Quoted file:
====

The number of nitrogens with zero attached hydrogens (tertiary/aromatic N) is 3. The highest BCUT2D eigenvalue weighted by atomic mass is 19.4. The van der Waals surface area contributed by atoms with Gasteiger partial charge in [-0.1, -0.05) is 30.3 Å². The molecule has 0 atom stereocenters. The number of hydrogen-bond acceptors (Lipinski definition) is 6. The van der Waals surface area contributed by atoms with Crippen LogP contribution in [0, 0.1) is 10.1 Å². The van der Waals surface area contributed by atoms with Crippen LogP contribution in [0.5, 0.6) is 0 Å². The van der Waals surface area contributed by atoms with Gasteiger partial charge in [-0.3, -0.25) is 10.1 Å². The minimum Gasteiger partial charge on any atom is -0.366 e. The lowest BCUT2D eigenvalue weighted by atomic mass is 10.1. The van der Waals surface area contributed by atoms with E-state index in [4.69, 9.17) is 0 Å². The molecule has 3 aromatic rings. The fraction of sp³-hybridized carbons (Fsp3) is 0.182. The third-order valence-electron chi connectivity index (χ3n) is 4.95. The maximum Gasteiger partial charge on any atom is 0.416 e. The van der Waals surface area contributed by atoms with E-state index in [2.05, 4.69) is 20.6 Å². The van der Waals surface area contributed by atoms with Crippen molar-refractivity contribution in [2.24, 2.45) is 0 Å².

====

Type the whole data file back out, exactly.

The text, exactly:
The number of nitrogens with zero attached hydrogens (tertiary/aromatic N) is 3. The highest BCUT2D eigenvalue weighted by atomic mass is 19.4. The van der Waals surface area contributed by atoms with Gasteiger partial charge in [-0.1, -0.05) is 30.3 Å². The molecule has 0 atom stereocenters. The number of hydrogen-bond acceptors (Lipinski definition) is 6. The van der Waals surface area contributed by atoms with Crippen LogP contribution in [0, 0.1) is 10.1 Å². The van der Waals surface area contributed by atoms with Crippen LogP contribution in [0.5, 0.6) is 0 Å². The van der Waals surface area contributed by atoms with Gasteiger partial charge in [-0.3, -0.25) is 10.1 Å². The minimum Gasteiger partial charge on any atom is -0.366 e. The lowest BCUT2D eigenvalue weighted by atomic mass is 10.1. The van der Waals surface area contributed by atoms with E-state index in [4.69, 9.17) is 0 Å². The molecule has 3 aromatic rings. The fraction of sp³-hybridized carbons (Fsp3) is 0.182. The third-order valence-electron chi connectivity index (χ3n) is 4.95. The maximum Gasteiger partial charge on any atom is 0.416 e. The van der Waals surface area contributed by atoms with E-state index in [2.05, 4.69) is 20.6 Å². The van der Waals surface area contributed by atoms with Crippen molar-refractivity contribution in [2.24, 2.45) is 0 Å².